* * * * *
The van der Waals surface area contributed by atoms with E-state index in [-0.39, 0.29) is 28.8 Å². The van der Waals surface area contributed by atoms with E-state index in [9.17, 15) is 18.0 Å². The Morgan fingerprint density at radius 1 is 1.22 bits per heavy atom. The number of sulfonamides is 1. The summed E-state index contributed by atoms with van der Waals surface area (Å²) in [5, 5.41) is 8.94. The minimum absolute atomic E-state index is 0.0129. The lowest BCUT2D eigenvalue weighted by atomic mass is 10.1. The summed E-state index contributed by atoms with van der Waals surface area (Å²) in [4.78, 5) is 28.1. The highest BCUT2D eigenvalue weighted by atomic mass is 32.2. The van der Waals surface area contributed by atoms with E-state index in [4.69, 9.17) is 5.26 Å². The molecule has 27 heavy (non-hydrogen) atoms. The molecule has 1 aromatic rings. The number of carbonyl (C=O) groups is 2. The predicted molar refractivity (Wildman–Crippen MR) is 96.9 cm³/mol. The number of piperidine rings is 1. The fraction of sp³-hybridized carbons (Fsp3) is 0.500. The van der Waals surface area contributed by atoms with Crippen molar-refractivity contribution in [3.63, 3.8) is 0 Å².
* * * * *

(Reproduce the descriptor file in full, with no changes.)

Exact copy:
The van der Waals surface area contributed by atoms with E-state index in [-0.39, 0.29) is 28.8 Å². The van der Waals surface area contributed by atoms with E-state index in [9.17, 15) is 18.0 Å². The Morgan fingerprint density at radius 1 is 1.22 bits per heavy atom. The number of sulfonamides is 1. The summed E-state index contributed by atoms with van der Waals surface area (Å²) in [5, 5.41) is 8.94. The minimum absolute atomic E-state index is 0.0129. The lowest BCUT2D eigenvalue weighted by atomic mass is 10.1. The summed E-state index contributed by atoms with van der Waals surface area (Å²) in [4.78, 5) is 28.1. The highest BCUT2D eigenvalue weighted by atomic mass is 32.2. The van der Waals surface area contributed by atoms with E-state index in [4.69, 9.17) is 5.26 Å². The molecule has 27 heavy (non-hydrogen) atoms. The molecule has 1 aromatic rings. The number of carbonyl (C=O) groups is 2. The predicted molar refractivity (Wildman–Crippen MR) is 96.9 cm³/mol. The number of piperidine rings is 1. The fraction of sp³-hybridized carbons (Fsp3) is 0.500. The van der Waals surface area contributed by atoms with Crippen molar-refractivity contribution in [3.63, 3.8) is 0 Å².